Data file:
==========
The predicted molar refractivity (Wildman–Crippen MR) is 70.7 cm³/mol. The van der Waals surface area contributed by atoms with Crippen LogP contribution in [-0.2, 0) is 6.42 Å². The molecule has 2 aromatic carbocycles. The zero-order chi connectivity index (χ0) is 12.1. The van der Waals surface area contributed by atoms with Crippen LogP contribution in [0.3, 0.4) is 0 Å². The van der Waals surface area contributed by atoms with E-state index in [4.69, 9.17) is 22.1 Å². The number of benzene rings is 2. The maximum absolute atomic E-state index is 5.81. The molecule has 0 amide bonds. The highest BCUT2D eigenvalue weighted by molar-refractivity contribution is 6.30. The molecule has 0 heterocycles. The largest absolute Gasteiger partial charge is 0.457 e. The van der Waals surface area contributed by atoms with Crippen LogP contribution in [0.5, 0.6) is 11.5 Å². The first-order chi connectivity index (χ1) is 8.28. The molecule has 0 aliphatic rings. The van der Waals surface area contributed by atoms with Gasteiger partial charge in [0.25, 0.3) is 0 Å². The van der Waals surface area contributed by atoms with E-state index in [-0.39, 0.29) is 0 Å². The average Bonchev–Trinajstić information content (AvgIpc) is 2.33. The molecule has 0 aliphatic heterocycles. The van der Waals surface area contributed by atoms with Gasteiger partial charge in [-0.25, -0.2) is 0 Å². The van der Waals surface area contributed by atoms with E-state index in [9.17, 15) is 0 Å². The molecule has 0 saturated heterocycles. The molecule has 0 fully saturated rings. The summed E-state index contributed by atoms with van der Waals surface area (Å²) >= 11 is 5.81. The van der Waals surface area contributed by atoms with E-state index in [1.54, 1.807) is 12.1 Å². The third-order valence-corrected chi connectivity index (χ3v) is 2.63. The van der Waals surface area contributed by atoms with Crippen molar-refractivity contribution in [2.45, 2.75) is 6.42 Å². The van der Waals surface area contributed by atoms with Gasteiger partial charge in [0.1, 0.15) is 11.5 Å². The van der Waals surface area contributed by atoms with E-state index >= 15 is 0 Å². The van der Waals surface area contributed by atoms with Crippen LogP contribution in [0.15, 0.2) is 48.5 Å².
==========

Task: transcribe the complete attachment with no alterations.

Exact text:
The predicted molar refractivity (Wildman–Crippen MR) is 70.7 cm³/mol. The van der Waals surface area contributed by atoms with Crippen LogP contribution in [-0.2, 0) is 6.42 Å². The molecule has 2 aromatic carbocycles. The zero-order chi connectivity index (χ0) is 12.1. The van der Waals surface area contributed by atoms with Crippen LogP contribution in [0.3, 0.4) is 0 Å². The van der Waals surface area contributed by atoms with E-state index in [4.69, 9.17) is 22.1 Å². The number of benzene rings is 2. The maximum absolute atomic E-state index is 5.81. The molecule has 0 amide bonds. The highest BCUT2D eigenvalue weighted by molar-refractivity contribution is 6.30. The molecule has 0 heterocycles. The largest absolute Gasteiger partial charge is 0.457 e. The van der Waals surface area contributed by atoms with Crippen LogP contribution in [0.5, 0.6) is 11.5 Å². The first-order chi connectivity index (χ1) is 8.28. The molecule has 0 aliphatic rings. The van der Waals surface area contributed by atoms with Gasteiger partial charge in [0.25, 0.3) is 0 Å². The van der Waals surface area contributed by atoms with E-state index in [-0.39, 0.29) is 0 Å². The average Bonchev–Trinajstić information content (AvgIpc) is 2.33. The molecule has 0 aliphatic heterocycles. The van der Waals surface area contributed by atoms with Gasteiger partial charge in [-0.25, -0.2) is 0 Å². The van der Waals surface area contributed by atoms with E-state index in [9.17, 15) is 0 Å². The molecule has 0 saturated heterocycles. The molecule has 0 fully saturated rings. The summed E-state index contributed by atoms with van der Waals surface area (Å²) >= 11 is 5.81. The van der Waals surface area contributed by atoms with E-state index in [1.54, 1.807) is 12.1 Å². The third-order valence-corrected chi connectivity index (χ3v) is 2.63. The van der Waals surface area contributed by atoms with Crippen molar-refractivity contribution in [2.45, 2.75) is 6.42 Å². The van der Waals surface area contributed by atoms with Gasteiger partial charge in [0.1, 0.15) is 11.5 Å². The van der Waals surface area contributed by atoms with E-state index >= 15 is 0 Å². The van der Waals surface area contributed by atoms with Crippen LogP contribution in [0.15, 0.2) is 48.5 Å².